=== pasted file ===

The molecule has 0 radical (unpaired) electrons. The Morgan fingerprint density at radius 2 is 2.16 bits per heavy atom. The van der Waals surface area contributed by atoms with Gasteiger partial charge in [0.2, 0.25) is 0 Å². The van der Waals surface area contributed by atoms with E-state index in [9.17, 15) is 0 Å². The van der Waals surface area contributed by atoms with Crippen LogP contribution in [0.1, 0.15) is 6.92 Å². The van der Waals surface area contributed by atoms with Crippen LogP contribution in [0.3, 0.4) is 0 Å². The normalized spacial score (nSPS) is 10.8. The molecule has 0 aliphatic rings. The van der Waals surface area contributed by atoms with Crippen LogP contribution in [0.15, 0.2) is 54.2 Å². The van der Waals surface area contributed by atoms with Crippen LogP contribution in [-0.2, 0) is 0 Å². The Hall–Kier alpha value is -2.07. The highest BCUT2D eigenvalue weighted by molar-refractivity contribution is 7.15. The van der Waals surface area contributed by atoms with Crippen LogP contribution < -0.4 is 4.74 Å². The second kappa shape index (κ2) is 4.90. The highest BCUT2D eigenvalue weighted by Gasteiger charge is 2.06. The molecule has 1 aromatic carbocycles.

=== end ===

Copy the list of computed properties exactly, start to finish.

The molecule has 0 radical (unpaired) electrons. The Morgan fingerprint density at radius 2 is 2.16 bits per heavy atom. The van der Waals surface area contributed by atoms with Gasteiger partial charge in [0.2, 0.25) is 0 Å². The van der Waals surface area contributed by atoms with E-state index in [9.17, 15) is 0 Å². The van der Waals surface area contributed by atoms with Crippen LogP contribution in [0.1, 0.15) is 6.92 Å². The van der Waals surface area contributed by atoms with Crippen LogP contribution in [0.3, 0.4) is 0 Å². The normalized spacial score (nSPS) is 10.8. The molecule has 0 aliphatic rings. The van der Waals surface area contributed by atoms with Crippen LogP contribution in [0.15, 0.2) is 54.2 Å². The van der Waals surface area contributed by atoms with Crippen LogP contribution in [-0.2, 0) is 0 Å². The Hall–Kier alpha value is -2.07. The highest BCUT2D eigenvalue weighted by molar-refractivity contribution is 7.15. The van der Waals surface area contributed by atoms with Crippen LogP contribution < -0.4 is 4.74 Å². The second kappa shape index (κ2) is 4.90. The highest BCUT2D eigenvalue weighted by Gasteiger charge is 2.06. The molecule has 1 aromatic carbocycles.